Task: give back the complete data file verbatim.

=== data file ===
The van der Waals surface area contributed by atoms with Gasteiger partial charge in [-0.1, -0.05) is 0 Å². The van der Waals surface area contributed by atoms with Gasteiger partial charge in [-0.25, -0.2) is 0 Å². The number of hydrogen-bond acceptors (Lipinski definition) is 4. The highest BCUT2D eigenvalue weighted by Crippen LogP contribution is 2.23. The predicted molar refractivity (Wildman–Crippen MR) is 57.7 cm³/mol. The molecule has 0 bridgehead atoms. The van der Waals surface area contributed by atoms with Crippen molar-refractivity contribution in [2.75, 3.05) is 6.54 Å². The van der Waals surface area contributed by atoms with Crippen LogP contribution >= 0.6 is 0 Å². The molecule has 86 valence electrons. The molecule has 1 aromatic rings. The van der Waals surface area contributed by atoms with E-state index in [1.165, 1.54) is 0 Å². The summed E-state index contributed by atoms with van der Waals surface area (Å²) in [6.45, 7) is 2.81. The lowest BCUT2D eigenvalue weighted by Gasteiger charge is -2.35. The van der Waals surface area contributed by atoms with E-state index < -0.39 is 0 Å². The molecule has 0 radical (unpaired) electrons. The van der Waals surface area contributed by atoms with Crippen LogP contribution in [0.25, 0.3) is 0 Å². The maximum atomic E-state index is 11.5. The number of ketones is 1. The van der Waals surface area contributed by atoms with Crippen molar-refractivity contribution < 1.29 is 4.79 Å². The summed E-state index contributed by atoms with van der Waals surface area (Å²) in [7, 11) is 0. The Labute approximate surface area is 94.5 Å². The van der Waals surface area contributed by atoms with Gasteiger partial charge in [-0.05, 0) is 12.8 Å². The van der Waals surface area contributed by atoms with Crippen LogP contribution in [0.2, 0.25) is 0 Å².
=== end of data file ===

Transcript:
The van der Waals surface area contributed by atoms with Gasteiger partial charge in [-0.1, -0.05) is 0 Å². The van der Waals surface area contributed by atoms with Gasteiger partial charge in [-0.25, -0.2) is 0 Å². The number of hydrogen-bond acceptors (Lipinski definition) is 4. The highest BCUT2D eigenvalue weighted by Crippen LogP contribution is 2.23. The predicted molar refractivity (Wildman–Crippen MR) is 57.7 cm³/mol. The molecule has 0 bridgehead atoms. The van der Waals surface area contributed by atoms with Crippen molar-refractivity contribution in [2.75, 3.05) is 6.54 Å². The van der Waals surface area contributed by atoms with Crippen LogP contribution >= 0.6 is 0 Å². The molecule has 86 valence electrons. The molecule has 1 aromatic rings. The van der Waals surface area contributed by atoms with E-state index in [1.165, 1.54) is 0 Å². The summed E-state index contributed by atoms with van der Waals surface area (Å²) in [6.45, 7) is 2.81. The lowest BCUT2D eigenvalue weighted by Gasteiger charge is -2.35. The van der Waals surface area contributed by atoms with E-state index < -0.39 is 0 Å². The molecule has 0 radical (unpaired) electrons. The van der Waals surface area contributed by atoms with Crippen LogP contribution in [0.25, 0.3) is 0 Å². The maximum atomic E-state index is 11.5. The number of ketones is 1. The van der Waals surface area contributed by atoms with Crippen molar-refractivity contribution < 1.29 is 4.79 Å². The summed E-state index contributed by atoms with van der Waals surface area (Å²) in [7, 11) is 0. The Labute approximate surface area is 94.5 Å². The van der Waals surface area contributed by atoms with Gasteiger partial charge in [-0.05, 0) is 12.8 Å². The van der Waals surface area contributed by atoms with Crippen LogP contribution in [0.2, 0.25) is 0 Å².